“It was really hard for me to breath during matches. I would play a long point and take the brace off to breath and then put it back. It still bothers me sometimes, when I hit the ball. With scoliosis everything changes. Sometimes when I hit a few balls I feel like my ribs go into my stomach. I have some problems here and there but nothing really significant.”

Being uncomfortable for 20 hours a day is one thing, but teen years are some of the hardest when you are dealing with something that’s not normal.

“That was one of the toughest periods of my life. Most people wouldn’t understand and would make a lot of bad jokes about it. The first six months were tough, and then I got used to it. I just embraced that this is something I have to wear to prevent surgery.”

Every four to six months during that two-year period, Jorge would travel to Seville to get x-rays to make sure his curve wasn’t getting worse.

After two years of wearing the brace, doctors told Jorge that since his growth spurt had stopped, he could discontinue wearing the brace. They also told him he could continue to play tennis, but that the curve would worsen one to two degrees every year.

At present, Jorge says his curve is 51 degrees, but it hasn’t stopped him from doing what he loves. Knowing that a professional career was likely going to be more difficult, Jorge chose a different path.

“When I was 17 I went back to Tavira and worked really hard on my game. I got really good again. I was a finalist in the national championship and I won some ITF events. That’s when I decided going to college might be a good option for me. I could continue playing tennis at a high level and get an education.”

The Davis Cup coach for Portugal had a connection with someone familiar with Ole Miss and asked Jorge if he would be interested.

“I was like sure are they good?” Jorge recalled. “I heard a lot of good things about the school not just tennis-wise, but about football, the business school, etc. I was looking at some other schools too, but then coach (Billy) Chadwick (former head coach) asked me to come on a visit. Ole Miss was very welcoming and said they would work with me regarding my scoliosis. They made me feel wanted, so I decided to come here. It’s been great.”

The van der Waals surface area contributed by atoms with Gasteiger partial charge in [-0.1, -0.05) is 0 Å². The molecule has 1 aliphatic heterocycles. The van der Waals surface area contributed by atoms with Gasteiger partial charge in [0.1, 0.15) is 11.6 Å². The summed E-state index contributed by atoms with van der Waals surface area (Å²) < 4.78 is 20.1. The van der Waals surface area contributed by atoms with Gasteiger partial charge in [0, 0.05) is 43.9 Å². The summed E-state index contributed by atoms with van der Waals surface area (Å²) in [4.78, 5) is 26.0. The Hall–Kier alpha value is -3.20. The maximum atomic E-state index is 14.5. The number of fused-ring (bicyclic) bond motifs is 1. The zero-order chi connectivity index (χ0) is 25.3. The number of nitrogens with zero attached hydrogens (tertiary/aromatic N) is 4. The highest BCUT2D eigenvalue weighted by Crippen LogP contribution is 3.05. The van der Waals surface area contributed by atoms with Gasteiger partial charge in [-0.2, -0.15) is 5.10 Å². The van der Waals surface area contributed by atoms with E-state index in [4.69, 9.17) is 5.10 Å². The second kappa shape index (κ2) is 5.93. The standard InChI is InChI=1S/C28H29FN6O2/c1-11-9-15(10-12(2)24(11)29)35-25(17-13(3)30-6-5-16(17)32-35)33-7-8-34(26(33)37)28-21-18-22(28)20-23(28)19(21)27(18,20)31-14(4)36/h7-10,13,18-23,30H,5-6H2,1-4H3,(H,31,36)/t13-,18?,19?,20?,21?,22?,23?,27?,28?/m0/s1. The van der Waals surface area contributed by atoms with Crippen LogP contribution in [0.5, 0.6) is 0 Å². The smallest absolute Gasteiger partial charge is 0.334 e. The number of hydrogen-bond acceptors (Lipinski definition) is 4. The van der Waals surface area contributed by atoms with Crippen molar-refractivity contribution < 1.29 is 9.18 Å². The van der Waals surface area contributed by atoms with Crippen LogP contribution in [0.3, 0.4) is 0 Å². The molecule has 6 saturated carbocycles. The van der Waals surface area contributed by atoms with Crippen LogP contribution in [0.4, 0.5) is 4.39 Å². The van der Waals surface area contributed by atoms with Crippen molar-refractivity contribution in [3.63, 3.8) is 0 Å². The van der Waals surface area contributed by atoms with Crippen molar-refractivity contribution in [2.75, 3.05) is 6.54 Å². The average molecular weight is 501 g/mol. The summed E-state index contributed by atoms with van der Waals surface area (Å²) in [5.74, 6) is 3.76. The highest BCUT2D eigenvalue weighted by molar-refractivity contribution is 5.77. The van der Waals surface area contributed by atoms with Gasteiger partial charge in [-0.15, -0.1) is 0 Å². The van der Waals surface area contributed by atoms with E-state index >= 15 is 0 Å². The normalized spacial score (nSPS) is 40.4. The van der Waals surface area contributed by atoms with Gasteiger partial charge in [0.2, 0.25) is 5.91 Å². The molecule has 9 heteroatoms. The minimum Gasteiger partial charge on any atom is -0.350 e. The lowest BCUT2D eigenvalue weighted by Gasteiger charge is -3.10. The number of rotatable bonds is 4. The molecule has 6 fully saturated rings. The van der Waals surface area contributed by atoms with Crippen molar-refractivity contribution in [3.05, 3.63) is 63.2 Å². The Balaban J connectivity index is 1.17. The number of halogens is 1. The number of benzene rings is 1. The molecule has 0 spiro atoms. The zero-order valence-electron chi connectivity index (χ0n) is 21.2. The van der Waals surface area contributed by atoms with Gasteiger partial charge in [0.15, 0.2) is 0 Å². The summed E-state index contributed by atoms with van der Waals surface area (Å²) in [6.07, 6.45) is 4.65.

Jorge has helped the Rebels to consecutive NCAA appearances in his first two years and a top-25 ranking. Off the court, he is an ITA Scholar-Athlete and a regular on the Dean’s list majoring in business.

Surgery is in Jorge’s future, but the exact time he is not quite sure yet. He has one more year after this to play for the Rebels and then the prospect of furthering his education or trying to play professionally is still on the table.

“Depends on my tennis,” Jorge said. “If I’m playing really good tennis and I feel like I have a shot and I am healthy and my back doesn’t hurt, I’d maybe give it a shot. I am looking into internships right now for the summer and I plan to pursue an MBA somewhere, maybe here. I want to work in finance.”

If he decides to quit competitive tennis after graduation, Jorge says he will opt for surgery right away, because the recovery time is nine months.

“It’s not a requirement, but the doctors said when I’m 40 or 50 I will be in a lot of pain if I don’t have surgery. I don’t want to be like that. I don’t want to be that dad that can’t do anything with their kids. I want to be able to play with my kids and be a healthy dad. I love all sports, not just tennis. When I am back home I play soccer once or twice a week, and I want to be able to do that until I’m much older.”